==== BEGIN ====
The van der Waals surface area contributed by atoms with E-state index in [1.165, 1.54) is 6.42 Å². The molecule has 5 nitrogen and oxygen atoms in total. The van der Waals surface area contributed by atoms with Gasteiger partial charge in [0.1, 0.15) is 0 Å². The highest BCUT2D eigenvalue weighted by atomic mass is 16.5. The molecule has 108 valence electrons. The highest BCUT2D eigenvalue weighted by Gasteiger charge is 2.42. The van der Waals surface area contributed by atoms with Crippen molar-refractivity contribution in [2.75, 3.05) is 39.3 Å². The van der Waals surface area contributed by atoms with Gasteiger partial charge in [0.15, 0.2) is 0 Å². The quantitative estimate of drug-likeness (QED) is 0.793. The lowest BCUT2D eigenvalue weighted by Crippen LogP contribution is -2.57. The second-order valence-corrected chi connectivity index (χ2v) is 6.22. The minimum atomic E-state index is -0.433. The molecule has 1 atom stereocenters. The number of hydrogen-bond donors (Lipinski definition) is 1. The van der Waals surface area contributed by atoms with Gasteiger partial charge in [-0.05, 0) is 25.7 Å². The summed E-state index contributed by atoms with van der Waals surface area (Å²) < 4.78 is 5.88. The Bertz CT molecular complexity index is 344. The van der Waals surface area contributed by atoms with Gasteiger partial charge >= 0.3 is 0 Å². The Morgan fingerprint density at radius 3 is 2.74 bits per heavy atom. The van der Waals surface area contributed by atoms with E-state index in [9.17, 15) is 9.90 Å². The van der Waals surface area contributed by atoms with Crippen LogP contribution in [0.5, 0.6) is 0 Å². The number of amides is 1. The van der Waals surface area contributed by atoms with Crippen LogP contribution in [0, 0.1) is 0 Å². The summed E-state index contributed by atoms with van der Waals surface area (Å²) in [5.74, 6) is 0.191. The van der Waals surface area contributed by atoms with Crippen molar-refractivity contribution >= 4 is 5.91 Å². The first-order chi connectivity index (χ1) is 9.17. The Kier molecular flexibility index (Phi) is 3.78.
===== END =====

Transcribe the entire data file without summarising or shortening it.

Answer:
The van der Waals surface area contributed by atoms with E-state index in [1.165, 1.54) is 6.42 Å². The molecule has 5 nitrogen and oxygen atoms in total. The van der Waals surface area contributed by atoms with Gasteiger partial charge in [0.1, 0.15) is 0 Å². The highest BCUT2D eigenvalue weighted by atomic mass is 16.5. The molecule has 108 valence electrons. The highest BCUT2D eigenvalue weighted by Gasteiger charge is 2.42. The van der Waals surface area contributed by atoms with Crippen molar-refractivity contribution in [2.75, 3.05) is 39.3 Å². The van der Waals surface area contributed by atoms with Gasteiger partial charge in [0.15, 0.2) is 0 Å². The quantitative estimate of drug-likeness (QED) is 0.793. The lowest BCUT2D eigenvalue weighted by Crippen LogP contribution is -2.57. The second-order valence-corrected chi connectivity index (χ2v) is 6.22. The minimum atomic E-state index is -0.433. The molecule has 1 atom stereocenters. The number of hydrogen-bond donors (Lipinski definition) is 1. The van der Waals surface area contributed by atoms with Gasteiger partial charge in [-0.05, 0) is 25.7 Å². The summed E-state index contributed by atoms with van der Waals surface area (Å²) < 4.78 is 5.88. The Bertz CT molecular complexity index is 344. The van der Waals surface area contributed by atoms with Gasteiger partial charge >= 0.3 is 0 Å². The Morgan fingerprint density at radius 3 is 2.74 bits per heavy atom. The van der Waals surface area contributed by atoms with E-state index in [9.17, 15) is 9.90 Å². The van der Waals surface area contributed by atoms with Crippen LogP contribution in [0.5, 0.6) is 0 Å². The number of amides is 1. The van der Waals surface area contributed by atoms with Crippen LogP contribution in [0, 0.1) is 0 Å². The summed E-state index contributed by atoms with van der Waals surface area (Å²) in [5.74, 6) is 0.191. The van der Waals surface area contributed by atoms with Crippen molar-refractivity contribution >= 4 is 5.91 Å². The first-order chi connectivity index (χ1) is 9.17. The Kier molecular flexibility index (Phi) is 3.78.